Advertisement

Waste and Biomass Valorization

, Volume 10, Issue 3, pp 691–700 | Cite as

Integrated Economic and Environmental Assessment of Biogas and Bioethanol Production from Cassava Cellulosic Waste

  • Sivalee Trakulvichean
  • Pawinee Chaiprasert
  • Julia Otmakhova
  • Warinthorn SongkasiriEmail author
Original Paper

Abstract

Cassava cellulosic waste, or cassava bagasse or pulp, is a solid waste generated from both the coarse and fine extraction processes used for producing starch. Current disposal alternatives, such as selling the wet or dried pulp for animal feed, do not provide a high economic value. Furthermore, when stored at the factory the resulting microbial fermentation of the waste causes environmental pollution and a strong odor. The pulp still has a high starch content and so is suitable for other utilization purposes. The aim of this research was to use a direct economic and environment cost model to assess three potential high value-added renewable energy utilization alternatives for cassava pulp utilization to help define appropriate option(s) for on-site pulp management. The selected utilization options were the production of (i) biogas for heat generation, (ii) biogas for electricity generation and (iii) bioethanol. Primary and secondary data were collected from the literature, surveys and field data. The boundaries of data collection were set as gate-to-gate of a new unit in an existing starch factory with a receiving capacity of 500 t/d of pulp (equivalent to the pulp produced from a 200-t starch factory). The total production cost of each cassava pulp utilization option was calculated from both the economic and environmental cost. The most economically attractive scenario was the production of biogas for heat generation since it gave the highest net present value (NPV), net cash flow and return on sale. The biogas for heat generation option has the highest NPV sensitivity value in all case studies.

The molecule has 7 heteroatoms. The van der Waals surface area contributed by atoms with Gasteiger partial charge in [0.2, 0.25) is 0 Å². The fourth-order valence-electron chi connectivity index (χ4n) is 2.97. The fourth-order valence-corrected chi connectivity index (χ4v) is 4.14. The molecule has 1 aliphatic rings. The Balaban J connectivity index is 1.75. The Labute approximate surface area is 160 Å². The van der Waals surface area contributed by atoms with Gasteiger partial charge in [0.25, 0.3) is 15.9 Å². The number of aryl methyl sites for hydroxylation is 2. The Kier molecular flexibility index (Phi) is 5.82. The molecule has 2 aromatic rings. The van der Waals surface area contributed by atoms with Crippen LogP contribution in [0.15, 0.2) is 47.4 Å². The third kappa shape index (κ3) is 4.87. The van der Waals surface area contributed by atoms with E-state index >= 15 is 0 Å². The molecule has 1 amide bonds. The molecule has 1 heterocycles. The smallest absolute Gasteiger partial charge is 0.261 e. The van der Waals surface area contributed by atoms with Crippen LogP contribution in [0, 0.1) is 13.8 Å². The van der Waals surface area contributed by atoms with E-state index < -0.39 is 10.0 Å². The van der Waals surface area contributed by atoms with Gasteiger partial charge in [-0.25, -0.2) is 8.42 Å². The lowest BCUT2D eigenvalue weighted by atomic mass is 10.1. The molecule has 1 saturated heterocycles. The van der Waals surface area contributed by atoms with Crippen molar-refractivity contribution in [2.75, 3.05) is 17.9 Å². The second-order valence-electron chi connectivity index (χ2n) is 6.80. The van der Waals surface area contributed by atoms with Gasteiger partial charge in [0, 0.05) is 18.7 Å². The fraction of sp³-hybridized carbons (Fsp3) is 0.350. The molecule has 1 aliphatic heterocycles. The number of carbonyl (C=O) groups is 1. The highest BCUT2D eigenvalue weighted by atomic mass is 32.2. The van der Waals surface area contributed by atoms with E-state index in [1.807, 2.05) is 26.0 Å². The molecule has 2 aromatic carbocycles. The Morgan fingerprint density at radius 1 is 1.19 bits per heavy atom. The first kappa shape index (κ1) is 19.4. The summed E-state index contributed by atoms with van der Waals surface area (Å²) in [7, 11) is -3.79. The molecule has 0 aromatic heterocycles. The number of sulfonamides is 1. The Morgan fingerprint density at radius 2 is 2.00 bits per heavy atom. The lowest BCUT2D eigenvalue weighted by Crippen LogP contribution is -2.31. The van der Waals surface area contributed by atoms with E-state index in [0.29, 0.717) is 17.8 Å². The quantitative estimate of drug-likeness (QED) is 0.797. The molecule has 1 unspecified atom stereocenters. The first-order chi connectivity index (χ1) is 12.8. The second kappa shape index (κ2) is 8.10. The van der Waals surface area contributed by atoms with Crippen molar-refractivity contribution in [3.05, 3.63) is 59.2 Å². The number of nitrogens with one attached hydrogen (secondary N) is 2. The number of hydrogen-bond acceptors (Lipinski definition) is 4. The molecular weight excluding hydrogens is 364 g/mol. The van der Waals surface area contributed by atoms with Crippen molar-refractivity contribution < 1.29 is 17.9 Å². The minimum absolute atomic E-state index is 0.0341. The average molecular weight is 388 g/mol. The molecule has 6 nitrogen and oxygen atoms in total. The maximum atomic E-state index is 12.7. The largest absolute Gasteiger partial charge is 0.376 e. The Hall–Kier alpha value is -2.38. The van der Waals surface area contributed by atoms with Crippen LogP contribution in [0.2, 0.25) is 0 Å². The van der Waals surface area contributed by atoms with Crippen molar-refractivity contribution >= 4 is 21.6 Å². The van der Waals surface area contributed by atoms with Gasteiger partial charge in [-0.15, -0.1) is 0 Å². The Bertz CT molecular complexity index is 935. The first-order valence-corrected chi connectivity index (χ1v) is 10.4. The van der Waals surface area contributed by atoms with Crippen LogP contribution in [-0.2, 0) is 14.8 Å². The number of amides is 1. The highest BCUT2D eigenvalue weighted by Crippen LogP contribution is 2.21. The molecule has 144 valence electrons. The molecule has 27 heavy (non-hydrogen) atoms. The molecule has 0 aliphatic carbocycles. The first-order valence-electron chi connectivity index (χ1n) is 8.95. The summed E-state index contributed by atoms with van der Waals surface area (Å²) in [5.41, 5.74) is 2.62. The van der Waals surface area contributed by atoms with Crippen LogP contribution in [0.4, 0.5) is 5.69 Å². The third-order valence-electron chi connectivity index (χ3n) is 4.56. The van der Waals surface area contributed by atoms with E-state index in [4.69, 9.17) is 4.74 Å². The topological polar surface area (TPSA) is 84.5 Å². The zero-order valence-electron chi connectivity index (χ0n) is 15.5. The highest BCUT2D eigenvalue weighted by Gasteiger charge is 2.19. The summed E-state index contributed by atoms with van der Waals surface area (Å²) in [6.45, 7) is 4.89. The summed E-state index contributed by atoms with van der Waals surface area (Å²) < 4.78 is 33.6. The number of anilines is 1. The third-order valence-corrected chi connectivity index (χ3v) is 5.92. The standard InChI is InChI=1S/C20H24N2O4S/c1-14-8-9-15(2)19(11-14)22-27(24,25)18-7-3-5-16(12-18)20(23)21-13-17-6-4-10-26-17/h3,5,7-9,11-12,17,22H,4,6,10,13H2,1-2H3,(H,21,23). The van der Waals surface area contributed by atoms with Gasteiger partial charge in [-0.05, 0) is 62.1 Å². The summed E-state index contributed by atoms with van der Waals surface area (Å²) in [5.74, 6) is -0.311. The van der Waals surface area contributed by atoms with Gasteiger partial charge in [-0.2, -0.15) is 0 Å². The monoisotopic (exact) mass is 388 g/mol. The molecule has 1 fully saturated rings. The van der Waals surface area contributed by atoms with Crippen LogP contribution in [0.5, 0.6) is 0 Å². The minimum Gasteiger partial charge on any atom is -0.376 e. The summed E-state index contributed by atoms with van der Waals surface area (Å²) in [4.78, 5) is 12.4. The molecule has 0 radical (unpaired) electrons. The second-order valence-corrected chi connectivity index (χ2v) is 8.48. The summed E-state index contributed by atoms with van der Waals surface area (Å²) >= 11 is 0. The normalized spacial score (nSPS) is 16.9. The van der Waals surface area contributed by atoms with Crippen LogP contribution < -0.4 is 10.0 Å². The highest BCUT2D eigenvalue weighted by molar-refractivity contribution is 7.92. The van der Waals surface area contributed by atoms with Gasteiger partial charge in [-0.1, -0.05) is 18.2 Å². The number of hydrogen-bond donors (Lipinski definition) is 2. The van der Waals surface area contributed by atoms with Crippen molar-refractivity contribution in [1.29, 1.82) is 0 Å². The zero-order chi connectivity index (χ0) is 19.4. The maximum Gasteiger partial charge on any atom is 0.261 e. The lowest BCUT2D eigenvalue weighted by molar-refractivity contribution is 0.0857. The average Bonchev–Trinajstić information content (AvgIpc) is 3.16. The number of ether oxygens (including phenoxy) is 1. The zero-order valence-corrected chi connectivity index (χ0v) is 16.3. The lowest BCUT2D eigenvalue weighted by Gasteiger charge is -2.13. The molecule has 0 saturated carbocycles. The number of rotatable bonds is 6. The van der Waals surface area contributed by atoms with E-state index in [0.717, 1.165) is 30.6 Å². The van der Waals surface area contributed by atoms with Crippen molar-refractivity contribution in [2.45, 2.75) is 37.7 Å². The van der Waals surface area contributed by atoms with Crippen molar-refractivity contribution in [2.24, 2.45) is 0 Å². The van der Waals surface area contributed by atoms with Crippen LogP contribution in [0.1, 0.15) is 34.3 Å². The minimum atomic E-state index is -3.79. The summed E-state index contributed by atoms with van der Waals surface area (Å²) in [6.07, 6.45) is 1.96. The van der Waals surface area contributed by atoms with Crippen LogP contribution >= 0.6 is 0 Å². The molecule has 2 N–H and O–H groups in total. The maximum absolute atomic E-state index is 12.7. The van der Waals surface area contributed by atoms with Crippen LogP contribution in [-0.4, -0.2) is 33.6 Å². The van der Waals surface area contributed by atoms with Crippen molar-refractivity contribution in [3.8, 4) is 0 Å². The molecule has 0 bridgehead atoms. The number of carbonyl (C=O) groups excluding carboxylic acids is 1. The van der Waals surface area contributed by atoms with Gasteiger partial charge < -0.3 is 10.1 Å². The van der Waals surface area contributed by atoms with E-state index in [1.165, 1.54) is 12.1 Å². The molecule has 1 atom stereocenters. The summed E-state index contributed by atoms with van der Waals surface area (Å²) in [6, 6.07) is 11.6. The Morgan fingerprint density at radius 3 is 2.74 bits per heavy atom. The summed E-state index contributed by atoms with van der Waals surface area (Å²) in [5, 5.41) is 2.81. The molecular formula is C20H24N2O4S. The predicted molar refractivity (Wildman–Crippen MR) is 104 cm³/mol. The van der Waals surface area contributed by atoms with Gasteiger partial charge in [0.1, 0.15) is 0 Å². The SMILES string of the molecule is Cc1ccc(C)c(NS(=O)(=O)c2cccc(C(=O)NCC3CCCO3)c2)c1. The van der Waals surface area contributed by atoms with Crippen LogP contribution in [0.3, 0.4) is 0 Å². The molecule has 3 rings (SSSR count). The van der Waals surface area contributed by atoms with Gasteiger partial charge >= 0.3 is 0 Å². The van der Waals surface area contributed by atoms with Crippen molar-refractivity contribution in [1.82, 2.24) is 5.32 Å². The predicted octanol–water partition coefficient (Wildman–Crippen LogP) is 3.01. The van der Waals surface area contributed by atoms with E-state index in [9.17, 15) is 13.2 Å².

Keywords

Tapioca Waste management Renewable energy Pulp Thailand 

Notes

Acknowledgements

This research was supported by the Thailand Research Fund through the Royal Golden Jubilee Ph.D. Program (Grant No. 2.B.KT/52/N1) to Ms. Sivalee Trakulvichean and Dr. Warinthorn Songkasiri. We gratefully acknowledge Choncharoen Co., Ltd. and other starch factories for information.

References

  1. 1.
    FAOSTAT: Statistical databases. Food and Agriculture Organization of the United Nations, Rome, Available at: http://www.fao.org/faostat/en/#home (2016). Accessed 1 December 2016
  2. 2.
    Office of Agricultural Economics (OAE), Ministry of Agriculture and Cooperatives: Agricultural statistics of Thailand, agricultural statistics document. http://www.oae.go.th/download/download_journal/2559/yearbook58.pdf (2015). Accessed 1 December 2016
  3. 3.
    Curran, M.A.: Life Cycle Assessment: Principles and Practice, National Risk Management Research Laboratory, Office of Research and Development. US Environmental Protection Agency, Ohio (2006)Google Scholar
  4. 4.
    United Nations (UN): Division for sustainable development, expert working group on” improving the role of government in the promotion of environmental management accounting”, Bundesministerium für Verkehr, & innovation und technologie. Environmental management accounting policies and linkages. United Nations Publications, Austria. https://sustainabledevelopment.un.org/content/documents/proceduresandprinciples.pdf (2002). Accessed 1 January 2017